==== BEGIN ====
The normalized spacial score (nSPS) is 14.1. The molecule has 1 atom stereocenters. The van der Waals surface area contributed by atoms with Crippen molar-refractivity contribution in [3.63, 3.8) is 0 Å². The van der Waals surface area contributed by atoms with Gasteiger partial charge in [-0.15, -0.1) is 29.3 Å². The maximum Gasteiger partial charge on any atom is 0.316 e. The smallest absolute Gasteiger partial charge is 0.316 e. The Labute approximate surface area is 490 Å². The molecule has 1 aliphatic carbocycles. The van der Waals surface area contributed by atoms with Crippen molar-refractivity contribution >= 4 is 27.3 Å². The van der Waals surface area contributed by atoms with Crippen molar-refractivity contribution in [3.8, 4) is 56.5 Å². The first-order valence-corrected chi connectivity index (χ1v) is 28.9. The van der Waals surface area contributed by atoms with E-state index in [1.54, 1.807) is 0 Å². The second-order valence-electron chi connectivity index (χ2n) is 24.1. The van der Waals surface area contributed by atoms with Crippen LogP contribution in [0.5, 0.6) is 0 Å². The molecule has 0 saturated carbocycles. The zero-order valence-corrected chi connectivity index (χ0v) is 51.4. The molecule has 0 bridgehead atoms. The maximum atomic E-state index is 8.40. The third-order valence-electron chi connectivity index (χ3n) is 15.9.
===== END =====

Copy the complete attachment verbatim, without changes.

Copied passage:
The normalized spacial score (nSPS) is 14.1. The molecule has 1 atom stereocenters. The van der Waals surface area contributed by atoms with Crippen molar-refractivity contribution in [3.63, 3.8) is 0 Å². The van der Waals surface area contributed by atoms with Gasteiger partial charge in [-0.15, -0.1) is 29.3 Å². The maximum Gasteiger partial charge on any atom is 0.316 e. The smallest absolute Gasteiger partial charge is 0.316 e. The Labute approximate surface area is 490 Å². The molecule has 1 aliphatic carbocycles. The van der Waals surface area contributed by atoms with Crippen molar-refractivity contribution >= 4 is 27.3 Å². The van der Waals surface area contributed by atoms with Crippen molar-refractivity contribution in [3.8, 4) is 56.5 Å². The first-order valence-corrected chi connectivity index (χ1v) is 28.9. The van der Waals surface area contributed by atoms with E-state index in [1.54, 1.807) is 0 Å². The second-order valence-electron chi connectivity index (χ2n) is 24.1. The van der Waals surface area contributed by atoms with Crippen LogP contribution in [0.5, 0.6) is 0 Å². The molecule has 0 saturated carbocycles. The zero-order valence-corrected chi connectivity index (χ0v) is 51.4. The molecule has 0 bridgehead atoms. The maximum atomic E-state index is 8.40. The third-order valence-electron chi connectivity index (χ3n) is 15.9.